Government Spending Is the Cause of, Not the Antidote for Record Inflation | Beaufort County Now | Inflation is perplexing. On an individual level, it inflicts harm on consumers at no fault of their own.

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    Publisher's Note: This post appears here courtesy of the John Locke Foundation. The author of this post is Paige Terryberry.

  • The U.S. government printed and spent trillions of dollars in stimulus, causing record inflation
  • The economy is listing from too many dollars chasing a stagnant supply of goods
  • Inflation is an implicit tax on workers, harming low-income families most

    Inflation is perplexing. On an individual level, it inflicts harm on consumers at no fault of their own. It presents consumers with substandard choices: shell out more money for the same goods, change your consumption basket, or forgo your purchase, for example. It eats away at workers' paychecks and precious savings. Politically, inflation has derailed candidates, further proof that voters take it seriously. In North Carolina, voters ranked inflation as a more important problem than unemployment by a 77 to 20 margin.

    So what is inflation? Simply put, inflation is the broad rise in prices and fall in the value of money. As economist Milton Friedman stated, "Inflation is always and everywhere a monetary phenomenon." It is not a fiscal phenomenon, related to government taxes or budgets. Friedman continued, saying inflation "can be produced only by a more rapid increase in the quantity of money than in output."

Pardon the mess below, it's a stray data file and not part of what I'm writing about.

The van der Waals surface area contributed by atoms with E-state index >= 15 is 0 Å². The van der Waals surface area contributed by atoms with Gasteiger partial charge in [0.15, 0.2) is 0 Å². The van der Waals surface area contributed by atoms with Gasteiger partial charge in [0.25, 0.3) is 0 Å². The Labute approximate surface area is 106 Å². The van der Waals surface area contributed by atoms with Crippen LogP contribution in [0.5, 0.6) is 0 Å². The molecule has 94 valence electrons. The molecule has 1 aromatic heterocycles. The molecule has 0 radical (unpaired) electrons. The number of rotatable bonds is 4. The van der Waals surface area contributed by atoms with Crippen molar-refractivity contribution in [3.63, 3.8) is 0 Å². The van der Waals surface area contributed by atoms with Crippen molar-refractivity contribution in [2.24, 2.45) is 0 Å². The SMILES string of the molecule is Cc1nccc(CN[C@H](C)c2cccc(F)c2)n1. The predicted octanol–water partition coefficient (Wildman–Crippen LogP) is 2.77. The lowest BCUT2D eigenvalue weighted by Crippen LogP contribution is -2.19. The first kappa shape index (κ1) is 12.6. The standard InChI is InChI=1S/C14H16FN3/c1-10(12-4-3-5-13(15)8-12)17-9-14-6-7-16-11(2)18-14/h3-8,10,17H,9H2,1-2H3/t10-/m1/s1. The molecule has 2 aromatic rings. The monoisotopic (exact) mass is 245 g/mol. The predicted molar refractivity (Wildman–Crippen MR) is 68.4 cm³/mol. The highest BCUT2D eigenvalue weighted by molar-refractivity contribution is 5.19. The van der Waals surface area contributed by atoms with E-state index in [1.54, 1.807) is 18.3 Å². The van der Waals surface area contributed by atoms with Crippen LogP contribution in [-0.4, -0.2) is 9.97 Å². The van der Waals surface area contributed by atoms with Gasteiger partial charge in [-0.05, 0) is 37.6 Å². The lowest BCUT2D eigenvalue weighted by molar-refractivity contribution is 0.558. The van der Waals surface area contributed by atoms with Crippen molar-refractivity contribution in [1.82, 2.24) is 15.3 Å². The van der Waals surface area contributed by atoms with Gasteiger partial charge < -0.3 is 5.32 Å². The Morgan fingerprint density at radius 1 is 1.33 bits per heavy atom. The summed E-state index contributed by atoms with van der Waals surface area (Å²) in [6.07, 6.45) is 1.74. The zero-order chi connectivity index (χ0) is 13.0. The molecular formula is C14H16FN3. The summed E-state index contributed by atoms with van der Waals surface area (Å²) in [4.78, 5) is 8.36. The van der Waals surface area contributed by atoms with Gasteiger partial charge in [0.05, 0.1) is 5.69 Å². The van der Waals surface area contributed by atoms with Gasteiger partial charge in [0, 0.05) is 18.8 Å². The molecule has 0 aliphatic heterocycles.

The current bout of inflation stems from massive spending: in 2020 and 2021, the government spent the equivalent of 27% of GDP on "Covid relief" and "stimulus," the second-largest fiscal response as a percentage of GDP of any industrialized nation. And this spending was largely paid for by newly created money from the Federal Reserve.

    The below graph of the money supply shows the massive injection of cash since the pandemic's onset:



    In just 21 months, from February 2020 to November 2021, the money supply increased by the same amount it did in the nearly 10-year period preceding it, from July 2011 to February 2020.

    Consumers spent less money during the onset of the pandemic due to uncertainty. By March 2021, however, personal consumption exceeded pre-pandemic levels to continue long-term trends.



    We are experiencing high, simulated demand propped up by trillions of newly created dollars. Supply is struggling to keep up.

    Exacerbating the supply issue is the government-mandated shutdown of businesses. Shutdowns have devastated entire sectors and prompted falls in the labor force participation rate. The government also increased payments for some of the unemployed not to work - causing some wages to increase further as businesses were forced to compete for workers with a government check in certain sectors. Overall, however, wage increases have not kept pace with inflation.